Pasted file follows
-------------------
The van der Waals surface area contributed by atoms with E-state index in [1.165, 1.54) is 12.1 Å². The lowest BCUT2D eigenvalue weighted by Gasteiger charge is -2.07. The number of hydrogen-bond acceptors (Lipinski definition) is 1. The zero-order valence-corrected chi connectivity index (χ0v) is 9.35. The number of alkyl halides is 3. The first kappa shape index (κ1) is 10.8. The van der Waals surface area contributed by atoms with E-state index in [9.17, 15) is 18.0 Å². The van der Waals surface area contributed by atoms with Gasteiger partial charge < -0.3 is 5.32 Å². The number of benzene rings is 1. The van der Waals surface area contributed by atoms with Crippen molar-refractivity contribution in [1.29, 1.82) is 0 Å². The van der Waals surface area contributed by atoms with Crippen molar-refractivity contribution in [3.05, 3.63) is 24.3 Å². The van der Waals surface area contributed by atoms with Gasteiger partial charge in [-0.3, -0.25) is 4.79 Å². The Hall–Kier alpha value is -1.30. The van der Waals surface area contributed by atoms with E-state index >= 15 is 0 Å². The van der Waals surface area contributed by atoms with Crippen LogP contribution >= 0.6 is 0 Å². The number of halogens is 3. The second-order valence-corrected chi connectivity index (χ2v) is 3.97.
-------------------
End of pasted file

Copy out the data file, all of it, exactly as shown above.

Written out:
The van der Waals surface area contributed by atoms with E-state index in [1.165, 1.54) is 12.1 Å². The lowest BCUT2D eigenvalue weighted by Gasteiger charge is -2.07. The number of hydrogen-bond acceptors (Lipinski definition) is 1. The zero-order valence-corrected chi connectivity index (χ0v) is 9.35. The number of alkyl halides is 3. The first kappa shape index (κ1) is 10.8. The van der Waals surface area contributed by atoms with E-state index in [9.17, 15) is 18.0 Å². The van der Waals surface area contributed by atoms with Gasteiger partial charge < -0.3 is 5.32 Å². The number of benzene rings is 1. The van der Waals surface area contributed by atoms with Crippen molar-refractivity contribution in [1.29, 1.82) is 0 Å². The van der Waals surface area contributed by atoms with Crippen molar-refractivity contribution in [3.05, 3.63) is 24.3 Å². The van der Waals surface area contributed by atoms with Gasteiger partial charge in [-0.3, -0.25) is 4.79 Å². The Hall–Kier alpha value is -1.30. The van der Waals surface area contributed by atoms with E-state index >= 15 is 0 Å². The van der Waals surface area contributed by atoms with Crippen LogP contribution >= 0.6 is 0 Å². The number of halogens is 3. The second-order valence-corrected chi connectivity index (χ2v) is 3.97.